Thursday, June 13, 2013


Our chicks have been growing. At about 3 weeks old they had begun to flap their wings and jump enough to perch on the edge of the box. I pinned some plastic netting to the box to keep them from getting lose in the garage. They gradually lost their cuteness and their downy feathers and entered the awkward teen stage with real feathers and sharp claws. Boredom began to set in, and they started trying to peck their way out. So by 5 weeks, it was time to move them.

At the suggestion of my chicken book, we have bought ElectroNet fencing. We have started out by buying two 50-foot lengths, and one 100-foot length with a solar charger.  I asked Tevia to modify the coop slightly by removing the poop tray and adding another 6-8 inches height. He did this using some of the old deck boards since I wasn't fussy about what it looked like. I wanted the extra room for deep litter. Then Guv'nor added some hardware cloth to the bottom for added security to keep unwanted animals out.We chose a space behind the house to set the coop and the fencing.

We weren't sure how to move the chicks to their new home. So one evening, with the help of the whole family, we each grabbed a chick and walked it down to the coop. The guys even moved most of the litter from the box down to the coop. Amazingly, it didn't smell and is still good to use. The first few nights I was careful to make sure they were all inside the coop and locked up tight. But since then, I've just let them do their own thing in the safety of the fencing.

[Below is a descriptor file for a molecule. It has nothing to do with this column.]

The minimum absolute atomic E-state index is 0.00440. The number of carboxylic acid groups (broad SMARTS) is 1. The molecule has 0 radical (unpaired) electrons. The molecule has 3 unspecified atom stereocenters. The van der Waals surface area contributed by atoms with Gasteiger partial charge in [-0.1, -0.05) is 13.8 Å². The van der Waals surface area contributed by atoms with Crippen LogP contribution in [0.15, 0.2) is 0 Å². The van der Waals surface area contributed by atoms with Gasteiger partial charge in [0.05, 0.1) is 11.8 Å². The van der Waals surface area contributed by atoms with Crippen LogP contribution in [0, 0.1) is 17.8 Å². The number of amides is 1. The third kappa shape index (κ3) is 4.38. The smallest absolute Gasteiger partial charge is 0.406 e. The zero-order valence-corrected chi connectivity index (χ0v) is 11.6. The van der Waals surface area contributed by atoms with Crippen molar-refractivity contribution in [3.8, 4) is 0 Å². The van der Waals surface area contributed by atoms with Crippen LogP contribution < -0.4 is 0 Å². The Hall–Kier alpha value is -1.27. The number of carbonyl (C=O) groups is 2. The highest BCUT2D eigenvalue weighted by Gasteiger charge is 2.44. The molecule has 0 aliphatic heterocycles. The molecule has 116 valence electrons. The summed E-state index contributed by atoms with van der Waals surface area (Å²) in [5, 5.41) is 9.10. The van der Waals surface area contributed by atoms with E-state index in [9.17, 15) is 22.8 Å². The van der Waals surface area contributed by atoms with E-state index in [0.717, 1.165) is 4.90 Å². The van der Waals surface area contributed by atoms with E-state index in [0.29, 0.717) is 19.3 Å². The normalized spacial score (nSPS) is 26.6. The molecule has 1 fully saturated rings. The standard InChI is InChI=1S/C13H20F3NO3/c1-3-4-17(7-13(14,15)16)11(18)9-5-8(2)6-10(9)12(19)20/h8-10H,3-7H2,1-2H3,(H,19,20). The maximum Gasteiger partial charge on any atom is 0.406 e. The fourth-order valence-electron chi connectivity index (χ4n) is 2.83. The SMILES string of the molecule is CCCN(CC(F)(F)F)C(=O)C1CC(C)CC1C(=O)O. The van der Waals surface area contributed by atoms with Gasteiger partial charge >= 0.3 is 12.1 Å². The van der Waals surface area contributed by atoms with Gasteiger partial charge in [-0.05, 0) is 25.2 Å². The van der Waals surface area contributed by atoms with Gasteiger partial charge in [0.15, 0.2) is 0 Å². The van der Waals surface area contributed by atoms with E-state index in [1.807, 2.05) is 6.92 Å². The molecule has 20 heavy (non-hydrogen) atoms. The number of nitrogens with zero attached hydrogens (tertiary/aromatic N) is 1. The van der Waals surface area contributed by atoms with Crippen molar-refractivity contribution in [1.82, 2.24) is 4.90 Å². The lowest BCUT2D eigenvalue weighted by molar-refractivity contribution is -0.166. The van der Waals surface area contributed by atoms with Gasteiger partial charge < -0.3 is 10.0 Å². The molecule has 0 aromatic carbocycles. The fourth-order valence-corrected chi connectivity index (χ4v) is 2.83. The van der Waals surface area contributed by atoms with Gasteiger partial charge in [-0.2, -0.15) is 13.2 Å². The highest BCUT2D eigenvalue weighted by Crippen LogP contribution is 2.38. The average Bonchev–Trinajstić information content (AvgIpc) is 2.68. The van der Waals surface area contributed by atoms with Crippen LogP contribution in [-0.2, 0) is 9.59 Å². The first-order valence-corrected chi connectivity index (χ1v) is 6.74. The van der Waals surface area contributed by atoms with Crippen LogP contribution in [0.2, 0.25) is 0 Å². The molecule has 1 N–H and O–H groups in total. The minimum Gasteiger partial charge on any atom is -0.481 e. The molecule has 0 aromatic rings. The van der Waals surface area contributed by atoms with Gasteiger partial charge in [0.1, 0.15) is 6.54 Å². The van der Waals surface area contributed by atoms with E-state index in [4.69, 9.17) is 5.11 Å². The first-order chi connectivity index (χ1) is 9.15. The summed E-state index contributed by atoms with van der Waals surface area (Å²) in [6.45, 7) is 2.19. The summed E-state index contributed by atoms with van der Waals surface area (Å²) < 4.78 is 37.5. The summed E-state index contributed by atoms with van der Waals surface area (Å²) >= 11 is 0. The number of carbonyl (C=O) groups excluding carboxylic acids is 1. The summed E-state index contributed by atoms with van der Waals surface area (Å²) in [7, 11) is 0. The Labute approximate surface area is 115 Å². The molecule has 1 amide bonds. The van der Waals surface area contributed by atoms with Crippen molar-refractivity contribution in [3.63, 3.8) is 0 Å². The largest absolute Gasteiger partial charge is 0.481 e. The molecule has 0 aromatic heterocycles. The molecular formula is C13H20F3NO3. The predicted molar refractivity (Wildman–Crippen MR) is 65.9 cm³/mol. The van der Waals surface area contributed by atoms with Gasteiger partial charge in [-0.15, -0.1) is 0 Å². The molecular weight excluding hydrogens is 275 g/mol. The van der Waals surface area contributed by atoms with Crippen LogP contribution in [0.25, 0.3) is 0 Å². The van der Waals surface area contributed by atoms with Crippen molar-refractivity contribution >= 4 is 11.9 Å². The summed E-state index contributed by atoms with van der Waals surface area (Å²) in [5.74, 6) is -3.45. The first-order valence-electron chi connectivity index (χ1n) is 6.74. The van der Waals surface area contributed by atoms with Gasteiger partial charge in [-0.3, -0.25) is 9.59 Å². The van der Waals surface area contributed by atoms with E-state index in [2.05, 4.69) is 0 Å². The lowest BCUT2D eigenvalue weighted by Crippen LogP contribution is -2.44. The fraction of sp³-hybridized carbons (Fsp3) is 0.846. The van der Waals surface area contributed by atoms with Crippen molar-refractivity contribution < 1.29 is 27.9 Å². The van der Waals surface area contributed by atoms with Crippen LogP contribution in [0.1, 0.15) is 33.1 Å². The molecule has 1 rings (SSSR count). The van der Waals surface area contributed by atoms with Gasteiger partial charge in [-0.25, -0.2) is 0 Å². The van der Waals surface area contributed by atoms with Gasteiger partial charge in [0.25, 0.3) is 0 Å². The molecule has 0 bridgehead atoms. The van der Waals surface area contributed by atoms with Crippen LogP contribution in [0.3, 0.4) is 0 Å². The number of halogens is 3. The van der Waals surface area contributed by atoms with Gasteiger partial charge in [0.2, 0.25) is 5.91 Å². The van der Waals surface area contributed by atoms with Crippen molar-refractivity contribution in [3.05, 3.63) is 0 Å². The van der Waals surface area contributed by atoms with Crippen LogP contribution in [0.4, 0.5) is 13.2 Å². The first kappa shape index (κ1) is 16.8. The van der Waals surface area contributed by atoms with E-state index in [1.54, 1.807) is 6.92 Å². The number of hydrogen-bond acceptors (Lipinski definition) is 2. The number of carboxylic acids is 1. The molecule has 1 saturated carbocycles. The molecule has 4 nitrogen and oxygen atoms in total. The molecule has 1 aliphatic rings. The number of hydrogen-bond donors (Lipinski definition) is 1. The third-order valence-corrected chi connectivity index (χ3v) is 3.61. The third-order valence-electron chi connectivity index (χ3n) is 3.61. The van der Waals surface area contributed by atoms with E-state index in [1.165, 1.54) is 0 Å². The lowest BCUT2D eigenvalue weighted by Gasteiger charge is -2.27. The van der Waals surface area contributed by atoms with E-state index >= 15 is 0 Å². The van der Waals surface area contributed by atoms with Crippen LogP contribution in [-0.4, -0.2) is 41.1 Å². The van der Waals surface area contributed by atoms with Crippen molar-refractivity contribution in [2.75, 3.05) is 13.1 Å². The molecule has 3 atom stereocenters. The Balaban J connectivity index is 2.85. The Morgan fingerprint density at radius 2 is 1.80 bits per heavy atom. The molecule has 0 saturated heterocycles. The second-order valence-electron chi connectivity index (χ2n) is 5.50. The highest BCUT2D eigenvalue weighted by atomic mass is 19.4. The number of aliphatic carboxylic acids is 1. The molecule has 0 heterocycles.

So far so good until this morning when I found one of the chicks dead, apparently electrocuted from the fencing. We are told the current isn't high enough to kill a chicken. So we think it got stuck and received repeated pulses of the current. So we're down to 15 chick-teens now. We're still not sure how many roosters and hens we have. Hopefully it will become obvious soon.

If you look carefully, you can see the removable poop tray at the bottom.

Have I mentioned lately how good this book is? Well worth the price and the time spent reading it.

Here are the chicks at 4 weeks under the netting. I had to get a bigger feeder.

We chose behind the house as our first chicken location. The coop is small enough to move around.

We all grabbed a chick and carried it down to the coop.

The chicks love all their open space, but tend to cluster together.

The waterer is hanging from a saw horse.

Their favorite time of day seems to be at dusk when it's cooler.

I started giving them bigger food.


  1. Are they eventually going to free range?

    I lost 3 of mine last night and they were in a wire/wood framed cage! 2 the night before.
    Once a varmint knows they are there, make sure you keep them locked in their house at night.

    1. Yes. They are free ranging in the safety of the netting. We plan to expand and rotate their area as they grow.